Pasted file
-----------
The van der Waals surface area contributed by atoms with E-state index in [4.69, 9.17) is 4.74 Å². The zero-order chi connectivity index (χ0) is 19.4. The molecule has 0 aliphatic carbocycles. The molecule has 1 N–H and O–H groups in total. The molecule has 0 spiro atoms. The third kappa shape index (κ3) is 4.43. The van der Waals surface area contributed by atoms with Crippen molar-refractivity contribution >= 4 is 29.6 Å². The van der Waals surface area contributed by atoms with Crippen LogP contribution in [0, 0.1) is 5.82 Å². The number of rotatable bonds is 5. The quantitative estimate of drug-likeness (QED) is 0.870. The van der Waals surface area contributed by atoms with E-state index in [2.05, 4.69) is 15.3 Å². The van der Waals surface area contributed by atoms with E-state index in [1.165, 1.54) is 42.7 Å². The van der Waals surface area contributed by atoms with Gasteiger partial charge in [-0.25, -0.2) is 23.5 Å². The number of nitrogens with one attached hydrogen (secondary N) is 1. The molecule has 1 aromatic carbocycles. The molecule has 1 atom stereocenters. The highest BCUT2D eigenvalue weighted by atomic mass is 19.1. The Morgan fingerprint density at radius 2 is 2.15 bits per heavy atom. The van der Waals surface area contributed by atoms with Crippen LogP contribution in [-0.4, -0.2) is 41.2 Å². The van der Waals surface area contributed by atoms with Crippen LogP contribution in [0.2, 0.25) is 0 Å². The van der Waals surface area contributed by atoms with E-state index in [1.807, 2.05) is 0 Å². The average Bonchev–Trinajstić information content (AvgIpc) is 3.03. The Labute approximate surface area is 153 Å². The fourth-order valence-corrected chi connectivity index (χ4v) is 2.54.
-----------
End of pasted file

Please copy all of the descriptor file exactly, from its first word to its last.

The van der Waals surface area contributed by atoms with E-state index in [4.69, 9.17) is 4.74 Å². The zero-order chi connectivity index (χ0) is 19.4. The molecule has 0 aliphatic carbocycles. The molecule has 1 N–H and O–H groups in total. The molecule has 0 spiro atoms. The third kappa shape index (κ3) is 4.43. The van der Waals surface area contributed by atoms with Crippen molar-refractivity contribution >= 4 is 29.6 Å². The van der Waals surface area contributed by atoms with Crippen LogP contribution in [0, 0.1) is 5.82 Å². The number of rotatable bonds is 5. The quantitative estimate of drug-likeness (QED) is 0.870. The van der Waals surface area contributed by atoms with E-state index in [2.05, 4.69) is 15.3 Å². The van der Waals surface area contributed by atoms with E-state index in [1.165, 1.54) is 42.7 Å². The van der Waals surface area contributed by atoms with Gasteiger partial charge in [-0.25, -0.2) is 23.5 Å². The number of nitrogens with one attached hydrogen (secondary N) is 1. The molecule has 1 aromatic carbocycles. The molecule has 1 atom stereocenters. The highest BCUT2D eigenvalue weighted by atomic mass is 19.1. The Morgan fingerprint density at radius 2 is 2.15 bits per heavy atom. The van der Waals surface area contributed by atoms with Crippen LogP contribution in [-0.4, -0.2) is 41.2 Å². The van der Waals surface area contributed by atoms with Crippen LogP contribution in [0.2, 0.25) is 0 Å². The van der Waals surface area contributed by atoms with E-state index in [1.807, 2.05) is 0 Å². The average Bonchev–Trinajstić information content (AvgIpc) is 3.03. The Labute approximate surface area is 153 Å². The fourth-order valence-corrected chi connectivity index (χ4v) is 2.54.